Dr Cristian Tileagă, one of the key note speakers at the Social Psychology Conference (2021), addressed positive forms of support and solidarity in online misogyny i.e., what does it mean to show solidarity with victims of online misogyny. We had the honour to interview him and ask more about his professional biography and research interests. Next, follows his narrative:
I obtained my psychology degree from the University of lasi, Romania. In 2005, I completed a PhD in social psychology with a thesis on prejudice in talk about ethnic minorities in Transylvania in what was then the Department of Social Sciences at Loughborough University. I am currently a Reader in Social Psychology in the School of Social Sciences & Humanities at Loughborough University.
I had the privilege to have my PhD supervised by Michael Billig. In 2008, after my first lectureship appointment at the University of East London, I have re-joined the department at Loughborough as a lecturer. The work of Michael Billig continues to inspire my own perspectives in social psychology and the social sciences. Billig urged so many of his students and colleagues over the years to move beyond a social psychology with a single facet. I was part of that generation of academics who were embracing and shaping critical psychology by not putting a distance and a tone of cultural superiority between ourselves and the very people we were researching.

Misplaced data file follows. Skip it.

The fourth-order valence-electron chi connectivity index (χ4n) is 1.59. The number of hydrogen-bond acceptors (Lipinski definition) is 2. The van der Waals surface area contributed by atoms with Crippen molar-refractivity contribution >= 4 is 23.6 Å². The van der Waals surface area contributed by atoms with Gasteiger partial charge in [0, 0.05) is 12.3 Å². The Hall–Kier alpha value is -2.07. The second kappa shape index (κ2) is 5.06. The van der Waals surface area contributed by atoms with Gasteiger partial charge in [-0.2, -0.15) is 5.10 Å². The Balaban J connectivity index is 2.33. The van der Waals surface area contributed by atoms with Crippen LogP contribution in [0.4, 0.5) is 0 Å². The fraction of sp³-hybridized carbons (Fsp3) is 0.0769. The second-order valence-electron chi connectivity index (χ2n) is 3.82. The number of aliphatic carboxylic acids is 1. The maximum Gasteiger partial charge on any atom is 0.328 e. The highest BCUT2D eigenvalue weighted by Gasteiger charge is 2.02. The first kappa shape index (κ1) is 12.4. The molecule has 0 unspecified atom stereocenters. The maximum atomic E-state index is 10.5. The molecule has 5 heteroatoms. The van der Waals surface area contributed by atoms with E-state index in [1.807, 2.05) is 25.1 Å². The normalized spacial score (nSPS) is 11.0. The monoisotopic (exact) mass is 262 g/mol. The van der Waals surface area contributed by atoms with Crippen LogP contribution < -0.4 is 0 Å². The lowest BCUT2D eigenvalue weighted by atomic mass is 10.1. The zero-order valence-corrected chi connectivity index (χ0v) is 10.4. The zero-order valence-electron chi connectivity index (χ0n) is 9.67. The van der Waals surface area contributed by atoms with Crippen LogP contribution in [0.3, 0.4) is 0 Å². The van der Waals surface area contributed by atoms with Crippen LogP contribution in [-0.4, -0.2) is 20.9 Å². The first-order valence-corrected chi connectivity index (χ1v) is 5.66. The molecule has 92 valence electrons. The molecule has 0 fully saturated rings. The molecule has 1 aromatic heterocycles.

I published extensively on racism and prejudices. The core of my approach centres on promoting critical alternatives to analysing prejudice and racism in the public sphere. The problem of racism (whether benevolent or extreme) is, for me and several other like-minded colleagues, an illustration of the idea that the majority of problems and issues that social psychologists study originate in the way we use language. The central focus of my approach to racism is on the discursive respecification of social and moral exclusion. I have developed these approaches and ideas in my The Nature of Prejudice: Society, Discrimination and Moral Exclusion (Routledge, 2015).
More recently, I started looking at misogyny as a class of prejudices that harms the dignity of women by calling into question their rights to free and unencumbered participation in public life. I research misogyny that crosses ideological lines and takes an array of forms – not a phenomenon exclusively associated with the underground of masculine, and violent, subcultures. I have also explored forms of social support and solidarity with victims of misogyny online by look primarily at how different forms of solidarity are framed and communicated online.
Participatory innovations in digital communications are, increasingly, redrawing the boundaries of what is acceptable or not acceptable in the public sphere. Social psychology, in conversation with other fields, can successfully respond to the new challenges posed by some of the particularly pernicious consequences of engaging with digital communications.